But the Neurocritical Care Society, a network of more than 2,000 healthcare workers, says it is impossible. Writing in an FAQ page, it said: ‘If anyone claims to have recovered from brain death, then the diagnosis was incorrect.’

The brain stem is located at the bottom of the brain and controls consciousness, awareness, breathing and the ability to regulate heart and blood pressure. If damaged – through trauma in Archie’s case, or through bleeding, infections or tumours – it swells up but has no room to expand because it is encased inside the skull. This causes pressure to build up, leading to a drop in blood flow to the brain and damage to tissue. This pressure and swelling pushes the brain through a small opening at the base of the skull, which can not always be stopped or reversed.

When the brain stem stops working, it cannot send messages to the body to control any functions and cannot receive messages back from the body. This damage is irreversible. Six tests need to be met before a person can be declared as a brain stem death. These include the pupils not responding to light, having no cough or gag reflex and being unresponsive to pain. 

Earlier today, Miss Dance spoke of her determination to continue fighting. ‘I promised Archie I would fight for his life to the end and that’s what I’m doing,’ she told Good Morning Britain.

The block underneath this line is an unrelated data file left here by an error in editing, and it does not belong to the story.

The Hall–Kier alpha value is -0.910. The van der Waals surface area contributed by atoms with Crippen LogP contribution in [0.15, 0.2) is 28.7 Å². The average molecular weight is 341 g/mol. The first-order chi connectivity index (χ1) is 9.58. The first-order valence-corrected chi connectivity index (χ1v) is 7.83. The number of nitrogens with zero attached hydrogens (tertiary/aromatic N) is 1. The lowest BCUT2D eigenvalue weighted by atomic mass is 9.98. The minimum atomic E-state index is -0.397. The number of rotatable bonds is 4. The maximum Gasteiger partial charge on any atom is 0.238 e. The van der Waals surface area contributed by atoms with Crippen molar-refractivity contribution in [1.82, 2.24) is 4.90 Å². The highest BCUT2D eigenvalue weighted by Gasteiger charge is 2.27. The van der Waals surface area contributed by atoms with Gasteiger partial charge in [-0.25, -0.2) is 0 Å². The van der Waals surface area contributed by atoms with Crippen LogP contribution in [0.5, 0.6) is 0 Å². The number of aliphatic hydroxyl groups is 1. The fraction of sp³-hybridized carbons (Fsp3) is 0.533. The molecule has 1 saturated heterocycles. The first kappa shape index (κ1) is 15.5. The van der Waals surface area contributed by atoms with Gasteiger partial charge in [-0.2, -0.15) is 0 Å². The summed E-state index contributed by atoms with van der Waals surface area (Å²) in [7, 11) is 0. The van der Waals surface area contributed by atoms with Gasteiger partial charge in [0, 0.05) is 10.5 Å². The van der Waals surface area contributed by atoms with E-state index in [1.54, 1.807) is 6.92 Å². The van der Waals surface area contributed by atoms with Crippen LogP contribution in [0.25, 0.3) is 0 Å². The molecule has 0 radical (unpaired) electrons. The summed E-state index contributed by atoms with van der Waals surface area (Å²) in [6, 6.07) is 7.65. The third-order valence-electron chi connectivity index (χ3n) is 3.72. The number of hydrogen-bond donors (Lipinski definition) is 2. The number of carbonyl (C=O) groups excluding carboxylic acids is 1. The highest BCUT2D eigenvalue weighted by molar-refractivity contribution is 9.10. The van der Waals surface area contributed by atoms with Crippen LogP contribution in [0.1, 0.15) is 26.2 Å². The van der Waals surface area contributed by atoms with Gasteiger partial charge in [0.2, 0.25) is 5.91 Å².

Asked what she would do if the appeal to the Supreme Court was unsuccessful, Miss Dance said: ‘We’re in discussions about moving Archie because we don’t want him to spend his last moments in his hospital.’ 

She has previously accused Barts NHS Trust of pursuing a ‘choreographed execution’ of her son. 

Archie was due to have his life-support at the Royal London Hospital in east London ended yesterday at 2pm, after a High Court judge ruled this to be in his best interests and the family exhausted all routes of appeal.

However, the UN committee issued a request to the UK Government last Friday, asking that it ‘refrain from withdrawing life-preserving medical treatment, including mechanical ventilation and artificial nutrition and hydration’ from Archie while his case is under consideration by the committee.

The Government’s legal department then wrote an urgent letter on Sunday on behalf of Health Secretary Steve Barclay, asking the courts to urgently consider the committee’s request.

Sir Andrew McFarlane, sitting with Lady Justice King and Lord Justice Moylan, said yesterday: ‘My decision is that, save for granting a short stay until 12 noon tomorrow, the parents’ application for any further stay is dismissed.’

The judge said the Convention on the Rights of Persons with Disabilities, under which the UN committee made its request, is an ‘unincorporated international treaty’.

He said: ‘It is not part of the law of the United Kingdom … and it is not appropriate for this court to apply an unincorporated international treaty into its decision-making process.’

He added: ‘Every day that (Archie) continues to be given life-sustaining treatment is contrary to his best interests and, so, a stay, even for a short time, is against his best interests.’